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Review: The Music of Jon George

Having lived in my town for just over 2 years now, my studio is comprised mostly of beginner and elementary level students.  A few months ago, I felt that a handful of my beginners were ready for some early elementary level supplemental books — things that would get them moving around the keyboard more and help prevent them from becoming too “method-ized.”  (You know what I mean, right?  I don’t like my students to become overly Faber-ized, Alfred-ized, Bastien-ized, or whatever).  :)

Two years ago at the National Conference on Keyboard Pedagogy, I attended an Exhibitor Session for Willis Music led by Glenda Austin.  Most of the session was about composer William Gillock (no longer living) and his wonderful compositions for students.  I remember that Glenda introduced the session by stating that many experienced teachers are well aware of Gillock’s extensive output of music for students, but that many younger teachers might not be familiar with his music.  I enjoyed that session so much — it was great to learn more about Gillock and his music that has stood the test of time.

Jon George is another composer who has left behind a huge output of wonderful pieces for students.  While I am relatively new to his music, no doubt many of you have made great use of Jon George’s music over the years!  A few months ago, I decided to order a few of Jon George’s early- and mid- elementary level books to use with my students.  I’m so glad I did, because I am thrilled with what I found!

3507673Kaleidoscope Solos – Book 1, by Jon George

Early Elementary.

I love this book.  It is very difficult to find such good writing for beginner students.  This book contains some of the best writing for the early elementary level that I have ever encountered.

The pieces in this book require students to play with their hands starting at different places on the keyboard, which helps prevent students from getting “locked” into positions such as the Middle C position.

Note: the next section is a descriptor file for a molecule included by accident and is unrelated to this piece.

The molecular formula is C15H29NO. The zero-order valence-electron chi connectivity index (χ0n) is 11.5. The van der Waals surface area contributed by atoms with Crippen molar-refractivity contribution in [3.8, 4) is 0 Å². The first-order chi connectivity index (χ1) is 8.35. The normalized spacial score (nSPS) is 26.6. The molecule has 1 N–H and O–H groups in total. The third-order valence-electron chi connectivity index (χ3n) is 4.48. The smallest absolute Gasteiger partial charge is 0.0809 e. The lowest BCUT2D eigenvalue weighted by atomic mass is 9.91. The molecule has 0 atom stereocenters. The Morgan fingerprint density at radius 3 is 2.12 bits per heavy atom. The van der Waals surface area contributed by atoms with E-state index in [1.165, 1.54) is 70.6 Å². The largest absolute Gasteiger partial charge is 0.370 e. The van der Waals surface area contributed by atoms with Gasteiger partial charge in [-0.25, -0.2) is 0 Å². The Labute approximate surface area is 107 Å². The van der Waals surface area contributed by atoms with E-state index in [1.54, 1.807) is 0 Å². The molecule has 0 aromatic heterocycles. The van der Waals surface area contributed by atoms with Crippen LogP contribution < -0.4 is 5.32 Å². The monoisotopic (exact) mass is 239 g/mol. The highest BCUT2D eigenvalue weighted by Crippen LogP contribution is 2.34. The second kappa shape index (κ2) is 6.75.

As a teacher, I do my best to encourage students to shape phrases and play musically even when they are beginners and these pieces make it easy to do so!  These melodic pieces are inspiring to students and appealing to the ear.  The student of mine who received this book is thriving with these pieces.  I will be utilizing this series much more in the future.

There are 4 more books available in this series, progressing to an intermediate level.  

3535806Kaleidoscope Duets – Book 1, by Jon George

Elementary.

Jon George also wrote a series of duet books called “Kaleidoscope Duets.”   The writing is simple yet great-sounding.  If you have a student who enjoys it when you play the teacher accompaniments, get this book instead of the Kaleidoscope Solos.  The secondo parts are simple enough to use with another student (maybe an older sibling) if desired.

I’m currently using this book with three sisters.  The pieces are just right for the youngest sister and are a little bit easy for the other two — which is fine with me because it allows us to focus on good ensemble playing.

There are 4 more books available in this series, progressing to an intermediate level.

3829527

Musical Moments – Book 1, by Jon George

Early Elementary.

I really love this book, too, for ALL of the same reasons described for the Kaleidoscope Solos – Book 1.  It is rare to find a collection of such wonderfully diverse and well-written pieces for the early elementary level.

The pieces are short (a half page or one page in length) and are attainable for students to learn well in one or two weeks.  The music sounds like real repertoire, which makes it appropriate for both young beginners as well as for adult students.